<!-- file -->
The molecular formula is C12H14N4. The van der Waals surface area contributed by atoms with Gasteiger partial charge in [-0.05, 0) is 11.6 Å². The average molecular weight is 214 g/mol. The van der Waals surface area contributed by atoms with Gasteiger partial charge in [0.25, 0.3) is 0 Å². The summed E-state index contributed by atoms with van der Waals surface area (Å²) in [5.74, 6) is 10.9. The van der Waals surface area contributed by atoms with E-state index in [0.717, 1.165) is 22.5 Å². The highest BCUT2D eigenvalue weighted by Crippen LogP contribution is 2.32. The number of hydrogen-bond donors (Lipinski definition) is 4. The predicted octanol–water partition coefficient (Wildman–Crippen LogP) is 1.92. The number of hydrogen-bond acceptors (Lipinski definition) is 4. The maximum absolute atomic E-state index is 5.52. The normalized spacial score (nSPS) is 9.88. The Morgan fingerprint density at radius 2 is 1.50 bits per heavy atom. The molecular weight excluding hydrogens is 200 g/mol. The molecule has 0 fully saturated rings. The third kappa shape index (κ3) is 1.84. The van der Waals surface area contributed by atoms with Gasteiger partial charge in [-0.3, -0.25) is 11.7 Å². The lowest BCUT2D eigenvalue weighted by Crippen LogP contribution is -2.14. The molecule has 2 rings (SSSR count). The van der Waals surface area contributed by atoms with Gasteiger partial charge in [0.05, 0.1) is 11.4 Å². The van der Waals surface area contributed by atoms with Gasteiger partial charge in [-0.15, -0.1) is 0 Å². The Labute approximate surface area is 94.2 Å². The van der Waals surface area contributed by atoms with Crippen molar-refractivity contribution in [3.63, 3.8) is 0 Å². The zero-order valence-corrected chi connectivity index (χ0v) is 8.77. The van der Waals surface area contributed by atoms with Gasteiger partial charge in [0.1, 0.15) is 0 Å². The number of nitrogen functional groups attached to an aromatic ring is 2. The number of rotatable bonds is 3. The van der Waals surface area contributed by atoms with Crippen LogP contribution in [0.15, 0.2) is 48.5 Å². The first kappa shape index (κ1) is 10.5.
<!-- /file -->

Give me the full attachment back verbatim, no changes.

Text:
The molecular formula is C12H14N4. The van der Waals surface area contributed by atoms with Gasteiger partial charge in [-0.05, 0) is 11.6 Å². The average molecular weight is 214 g/mol. The van der Waals surface area contributed by atoms with Gasteiger partial charge in [0.25, 0.3) is 0 Å². The summed E-state index contributed by atoms with van der Waals surface area (Å²) in [5.74, 6) is 10.9. The van der Waals surface area contributed by atoms with E-state index in [0.717, 1.165) is 22.5 Å². The highest BCUT2D eigenvalue weighted by Crippen LogP contribution is 2.32. The number of hydrogen-bond donors (Lipinski definition) is 4. The predicted octanol–water partition coefficient (Wildman–Crippen LogP) is 1.92. The number of hydrogen-bond acceptors (Lipinski definition) is 4. The maximum absolute atomic E-state index is 5.52. The normalized spacial score (nSPS) is 9.88. The Morgan fingerprint density at radius 2 is 1.50 bits per heavy atom. The molecular weight excluding hydrogens is 200 g/mol. The molecule has 0 fully saturated rings. The third kappa shape index (κ3) is 1.84. The van der Waals surface area contributed by atoms with Gasteiger partial charge in [-0.3, -0.25) is 11.7 Å². The lowest BCUT2D eigenvalue weighted by Crippen LogP contribution is -2.14. The molecule has 2 rings (SSSR count). The van der Waals surface area contributed by atoms with Gasteiger partial charge in [0.05, 0.1) is 11.4 Å². The van der Waals surface area contributed by atoms with Gasteiger partial charge in [-0.15, -0.1) is 0 Å². The Labute approximate surface area is 94.2 Å². The van der Waals surface area contributed by atoms with Crippen molar-refractivity contribution in [3.63, 3.8) is 0 Å². The zero-order valence-corrected chi connectivity index (χ0v) is 8.77. The van der Waals surface area contributed by atoms with Gasteiger partial charge in [0.1, 0.15) is 0 Å². The number of nitrogen functional groups attached to an aromatic ring is 2. The number of rotatable bonds is 3. The van der Waals surface area contributed by atoms with Crippen LogP contribution in [0.15, 0.2) is 48.5 Å². The first kappa shape index (κ1) is 10.5.